Will Stults' Story
Standing in the room where people gathered to share their struggles, their triumphs and their lives, the 6’2” 307-pound man felt weak.
“It felt so weak to have to say there is something wrong with me. In hindsight, other people haven’t seen it that way, they’ve seen it as a strength. I think people are becoming more aware that admitting you need help is one of the strongest things you can do,” Will Stults said.
For Stults, who lives with bipolar II disorder, help came, in part, from the Mental Health Association in Morgan County. The Decatur-based nonprofit organization and partner agency of United Way of Morgan County offers support groups for individuals living with mental illnesses.
Surrounded by others living with bipolar disorder and depression, Stults found acceptance and accountability. Twice a month, he travels more than two hours roundtrip to attend the meetings.
“I think there’s a stigma around going to group. For me, it’s much better to hear about other people’s experiences. There’s like a camaraderie of not feeling alone or like I’m the only one having this struggle. And for so long I felt that way,” said Stults, who lives in Russellville and works in Athens.
Susan Claborn, director of MHA, has witnessed Stults growth first hand.
“Having men step up and talk about mental illness is tremendous. The conversations they have are not all about mental health. They talk about the daily stuff. They talk about their lives. For many of them, group is the only place they feel comfortable talking about these issues,” Claborn said.
Along with attending group, Stults takes medication and lives a healthy lifestyle to face the mental illness battled by many generations of his family.
“I’m the fourth generation. I don’t know if the word ‘bipolar’ went as far back as my great grandmother, but from her behavior it sounds like the same thing.”
As a child, Stults remembers feeling different – happier in the spring and summer and depressed in the fall and winter. In the fall of 2018, after 25 years of running from the illness, Stults faced the diagnosis.
“I’ve suspected for a while that I was bipolar II, but I was kind of in denial about it. I was scared to get help. I thought I would lose my sense of spirituality, my creativity and my personality,” said Stults, a singer-songwriter. “But I don’t feel disconnected from God and I don’t feel like my creativity suffered. I feel like it’s given me the space, mentally, to figure out who I am.”
Unlike individuals with bipolar, who experience mania, people diagnosed with bipolar II experience hypomania. During his high phase, Stults would feel really productive, lose weight without trying and thrive on 3 hours of sleep a night.
“When I was up, it seemed like my mind was constantly racing. I was having six or seven thoughts for every person’s one,” Stults said.
And then, as the cooler temperatures of fall arrived, he would crash. The crash in 2018 was hard. He knew he needed help.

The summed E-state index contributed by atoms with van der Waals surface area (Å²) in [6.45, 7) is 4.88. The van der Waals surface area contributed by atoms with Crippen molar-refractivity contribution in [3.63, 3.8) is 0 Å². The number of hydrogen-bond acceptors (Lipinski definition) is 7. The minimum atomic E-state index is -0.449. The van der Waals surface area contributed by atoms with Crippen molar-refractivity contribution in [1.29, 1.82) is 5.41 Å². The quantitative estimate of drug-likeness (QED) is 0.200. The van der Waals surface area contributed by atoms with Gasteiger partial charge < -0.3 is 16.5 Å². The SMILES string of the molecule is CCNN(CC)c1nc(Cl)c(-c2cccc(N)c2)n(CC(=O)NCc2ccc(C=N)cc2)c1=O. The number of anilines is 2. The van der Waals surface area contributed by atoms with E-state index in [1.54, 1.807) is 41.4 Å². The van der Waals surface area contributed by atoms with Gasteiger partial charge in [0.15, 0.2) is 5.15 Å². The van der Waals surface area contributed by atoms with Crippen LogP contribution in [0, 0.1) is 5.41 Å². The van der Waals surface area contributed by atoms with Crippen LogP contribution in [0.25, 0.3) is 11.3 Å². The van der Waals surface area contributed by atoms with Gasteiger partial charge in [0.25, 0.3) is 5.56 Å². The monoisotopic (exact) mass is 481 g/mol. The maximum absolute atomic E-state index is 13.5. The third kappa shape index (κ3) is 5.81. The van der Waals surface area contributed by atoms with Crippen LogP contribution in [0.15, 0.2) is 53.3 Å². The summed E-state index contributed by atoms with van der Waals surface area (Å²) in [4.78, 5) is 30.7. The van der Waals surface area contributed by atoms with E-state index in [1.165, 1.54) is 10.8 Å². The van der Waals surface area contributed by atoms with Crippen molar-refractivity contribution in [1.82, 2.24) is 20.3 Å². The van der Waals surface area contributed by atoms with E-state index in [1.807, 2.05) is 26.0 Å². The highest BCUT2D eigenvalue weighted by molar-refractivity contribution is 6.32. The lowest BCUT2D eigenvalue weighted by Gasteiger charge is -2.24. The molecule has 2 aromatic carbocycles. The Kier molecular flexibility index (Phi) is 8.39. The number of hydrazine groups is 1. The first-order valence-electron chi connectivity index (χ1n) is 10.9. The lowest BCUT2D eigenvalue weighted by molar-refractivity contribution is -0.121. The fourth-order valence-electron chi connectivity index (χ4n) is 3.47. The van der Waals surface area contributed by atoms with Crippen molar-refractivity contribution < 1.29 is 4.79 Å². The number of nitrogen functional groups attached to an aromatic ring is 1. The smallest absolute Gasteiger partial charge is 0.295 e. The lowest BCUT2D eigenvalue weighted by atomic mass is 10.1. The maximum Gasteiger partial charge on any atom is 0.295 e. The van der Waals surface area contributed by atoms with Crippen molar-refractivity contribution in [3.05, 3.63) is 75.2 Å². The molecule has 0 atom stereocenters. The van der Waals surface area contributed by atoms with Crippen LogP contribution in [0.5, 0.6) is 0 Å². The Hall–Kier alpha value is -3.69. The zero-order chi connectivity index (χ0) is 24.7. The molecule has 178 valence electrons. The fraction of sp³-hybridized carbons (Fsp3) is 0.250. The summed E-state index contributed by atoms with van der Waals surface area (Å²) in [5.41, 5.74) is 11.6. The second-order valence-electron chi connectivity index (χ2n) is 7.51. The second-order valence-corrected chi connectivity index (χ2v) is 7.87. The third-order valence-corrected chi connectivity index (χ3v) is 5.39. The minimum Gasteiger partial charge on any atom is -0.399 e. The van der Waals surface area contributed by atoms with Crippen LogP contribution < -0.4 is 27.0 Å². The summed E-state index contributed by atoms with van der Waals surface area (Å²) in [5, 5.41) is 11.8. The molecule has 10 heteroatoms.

In early 2019, six weeks after he started taking medication, the thoughts running through Stults’ mind quieted.
“I was putting on my shoes and 40 percent of my mental noise went away. It felt like a miracle. I couldn’t imagine having that much peace of mind,” Stults said. “I think with mental illness the fear is always getting to a point where you are so unstable you won’t do anything because your judgement isn’t sound. I almost got there.”
This is the first fall of Stults’ life that he feels stable and that everything’s normal.
“The thing I’m happiest about is when my 13-year-old son said, ‘Dad, you are so much more polite and when I’m talking, I can tell that you’re listening to me know.’ My wife and my son both say they don’t have to walk on eggshells around me anymore because they would never know if I was up or down,” Stults said.
While the medication helped still his mind, the MHA support group provides Stults with continued emotional and mental support.
“Bipolar people, a lot of times, get stable and think they don’t have to take their medication. That’s what’s great about group. They hold me accountable. They can tell if I’m acting different. Having people who are comfortable enough to say, ‘I don’t think you’re doing that great right now,’ is so important,” Stults said.
By speaking out about his experiences, Stults hopes to reach others battling mental illnesses.
“If I had known one person that had gotten help and it had done something good for them, I think I would’ve gotten help years before. I feel like I wasted 15 years of adulthood,” Stults said. “I’m a big God guy. All of this feels like a big gift, like a huge miracle that I can use to reach others. I feel like it would be blasphemy to not tell other people about my experience. I can’t change who I am. I can’t change that I have a mental illness. All I can do is present who I am.”
United Way, along with our 30 partners, fights for the health, education, and financial stability of every person right here in Morgan County.
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